Digital Grooveshark Timeline

Do Universal really want Grooveshark to go under?

By | Published on Monday 6 September 2010

According to Digital Music News, Universal Music’s current litigation against half legit, half rogue digital music service Grooveshark won’t end in a happy licensing deal because key players within the major simply want the streaming service shut down. Possibly the same people who are lobbying against giving Spotify a license to run an ad-funded free streaming service in the US.

As previously reported, Grooveshark – which says it operates within the realms of the US’s Digital Millennium Copyright Act – has had legal squabbles with EMI, indie label rights body Merlin and Universal. The first two were settled and resulted in Grooveshark securing licenses to stream music from those two organisations’ catalogues.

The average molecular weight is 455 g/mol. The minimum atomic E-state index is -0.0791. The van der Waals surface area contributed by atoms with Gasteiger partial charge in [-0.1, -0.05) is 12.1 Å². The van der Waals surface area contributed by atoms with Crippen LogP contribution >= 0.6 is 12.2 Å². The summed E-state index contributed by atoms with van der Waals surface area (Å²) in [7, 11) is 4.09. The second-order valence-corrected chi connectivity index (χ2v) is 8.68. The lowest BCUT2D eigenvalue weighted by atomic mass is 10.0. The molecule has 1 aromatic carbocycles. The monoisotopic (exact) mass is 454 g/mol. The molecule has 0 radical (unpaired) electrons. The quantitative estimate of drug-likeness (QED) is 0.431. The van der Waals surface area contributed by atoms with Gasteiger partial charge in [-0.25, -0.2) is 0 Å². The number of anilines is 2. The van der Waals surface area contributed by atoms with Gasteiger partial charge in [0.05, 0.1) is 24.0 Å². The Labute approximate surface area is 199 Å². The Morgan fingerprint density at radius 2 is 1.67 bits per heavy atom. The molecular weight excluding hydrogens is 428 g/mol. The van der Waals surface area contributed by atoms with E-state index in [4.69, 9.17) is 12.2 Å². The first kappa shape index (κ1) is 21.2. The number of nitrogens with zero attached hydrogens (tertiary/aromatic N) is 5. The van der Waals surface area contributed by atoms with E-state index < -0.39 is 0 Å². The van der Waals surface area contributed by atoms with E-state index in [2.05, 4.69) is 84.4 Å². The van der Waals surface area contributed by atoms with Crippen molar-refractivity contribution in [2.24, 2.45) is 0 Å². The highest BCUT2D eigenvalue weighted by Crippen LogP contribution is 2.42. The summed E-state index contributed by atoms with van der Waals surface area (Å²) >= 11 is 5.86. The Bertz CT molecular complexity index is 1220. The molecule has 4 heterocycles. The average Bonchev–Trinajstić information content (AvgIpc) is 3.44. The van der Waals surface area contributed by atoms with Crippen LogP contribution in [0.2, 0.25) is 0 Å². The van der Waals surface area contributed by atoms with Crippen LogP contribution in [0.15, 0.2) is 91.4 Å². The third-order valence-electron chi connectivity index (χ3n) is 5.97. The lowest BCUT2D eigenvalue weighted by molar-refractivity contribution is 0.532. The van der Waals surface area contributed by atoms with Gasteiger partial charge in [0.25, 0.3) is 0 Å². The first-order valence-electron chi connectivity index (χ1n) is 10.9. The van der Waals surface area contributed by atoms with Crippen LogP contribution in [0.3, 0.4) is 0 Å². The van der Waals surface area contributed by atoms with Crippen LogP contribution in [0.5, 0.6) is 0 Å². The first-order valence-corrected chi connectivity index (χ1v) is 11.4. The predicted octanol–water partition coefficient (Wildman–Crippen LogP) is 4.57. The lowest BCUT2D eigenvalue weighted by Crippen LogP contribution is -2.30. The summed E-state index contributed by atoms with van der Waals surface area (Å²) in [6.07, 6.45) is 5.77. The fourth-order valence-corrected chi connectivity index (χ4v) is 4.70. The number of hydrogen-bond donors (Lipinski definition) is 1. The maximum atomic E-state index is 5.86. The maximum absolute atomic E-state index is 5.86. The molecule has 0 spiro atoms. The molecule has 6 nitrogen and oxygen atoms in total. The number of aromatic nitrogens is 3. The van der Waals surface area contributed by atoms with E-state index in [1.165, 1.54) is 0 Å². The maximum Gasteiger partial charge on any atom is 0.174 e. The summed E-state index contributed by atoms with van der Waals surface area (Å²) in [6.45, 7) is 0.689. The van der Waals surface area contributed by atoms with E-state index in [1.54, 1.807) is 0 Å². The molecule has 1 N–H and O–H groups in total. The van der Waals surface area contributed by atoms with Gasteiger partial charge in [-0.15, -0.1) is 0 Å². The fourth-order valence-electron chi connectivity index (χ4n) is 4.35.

Universal’s lawsuit, cleverly constructed to force Grooveshark to defend itself in the New York courts rather than in its home state of Florida, is ongoing. And according to DMN, a source within the major says Universal’s legal team wants to sue the streaming upstart out of business.

DMN quote their source as saying: “Basically, they’ve declared legal jihad against Grooveshark. They want this thing gone, and they want blood, that’s basically it”.

As previously reported, Grooveshark’s iPhone app, initially knocked back by Apple, and then approved by the IT giant, was recently removed from the iPhone app store at the request of the UK office of Universal. Perhaps another move to force the digital company to fight the music major off home turf.



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